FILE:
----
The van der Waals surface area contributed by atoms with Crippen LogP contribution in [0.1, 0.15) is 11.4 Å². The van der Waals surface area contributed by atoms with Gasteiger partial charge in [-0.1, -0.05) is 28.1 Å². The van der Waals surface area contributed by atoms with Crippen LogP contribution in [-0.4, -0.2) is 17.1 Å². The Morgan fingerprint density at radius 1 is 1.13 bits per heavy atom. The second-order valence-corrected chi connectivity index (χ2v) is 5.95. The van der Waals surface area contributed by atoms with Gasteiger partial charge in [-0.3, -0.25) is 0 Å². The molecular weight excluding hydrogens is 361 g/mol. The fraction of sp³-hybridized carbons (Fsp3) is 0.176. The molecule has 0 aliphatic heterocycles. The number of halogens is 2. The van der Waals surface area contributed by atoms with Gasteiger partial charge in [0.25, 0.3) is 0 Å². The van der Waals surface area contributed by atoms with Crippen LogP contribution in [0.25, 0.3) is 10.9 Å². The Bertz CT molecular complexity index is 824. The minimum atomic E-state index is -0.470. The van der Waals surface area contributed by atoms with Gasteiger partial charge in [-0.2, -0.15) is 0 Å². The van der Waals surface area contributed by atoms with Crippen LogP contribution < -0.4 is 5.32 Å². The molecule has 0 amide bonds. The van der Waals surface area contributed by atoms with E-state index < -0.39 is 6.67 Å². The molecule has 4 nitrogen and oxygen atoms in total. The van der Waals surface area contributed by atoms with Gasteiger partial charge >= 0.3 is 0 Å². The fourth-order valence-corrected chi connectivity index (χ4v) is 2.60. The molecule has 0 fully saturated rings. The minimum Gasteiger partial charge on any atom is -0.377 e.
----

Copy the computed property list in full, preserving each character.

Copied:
The van der Waals surface area contributed by atoms with Crippen LogP contribution in [0.1, 0.15) is 11.4 Å². The van der Waals surface area contributed by atoms with Gasteiger partial charge in [-0.1, -0.05) is 28.1 Å². The van der Waals surface area contributed by atoms with Crippen LogP contribution in [-0.4, -0.2) is 17.1 Å². The Morgan fingerprint density at radius 1 is 1.13 bits per heavy atom. The second-order valence-corrected chi connectivity index (χ2v) is 5.95. The van der Waals surface area contributed by atoms with Gasteiger partial charge in [-0.3, -0.25) is 0 Å². The molecular weight excluding hydrogens is 361 g/mol. The fraction of sp³-hybridized carbons (Fsp3) is 0.176. The molecule has 0 aliphatic heterocycles. The number of halogens is 2. The van der Waals surface area contributed by atoms with Gasteiger partial charge in [0.25, 0.3) is 0 Å². The van der Waals surface area contributed by atoms with Crippen LogP contribution in [0.25, 0.3) is 10.9 Å². The Bertz CT molecular complexity index is 824. The minimum atomic E-state index is -0.470. The van der Waals surface area contributed by atoms with Gasteiger partial charge in [-0.2, -0.15) is 0 Å². The van der Waals surface area contributed by atoms with Crippen LogP contribution < -0.4 is 5.32 Å². The molecule has 0 amide bonds. The van der Waals surface area contributed by atoms with E-state index < -0.39 is 6.67 Å². The molecule has 4 nitrogen and oxygen atoms in total. The van der Waals surface area contributed by atoms with Gasteiger partial charge >= 0.3 is 0 Å². The fourth-order valence-corrected chi connectivity index (χ4v) is 2.60. The molecule has 0 fully saturated rings. The minimum Gasteiger partial charge on any atom is -0.377 e.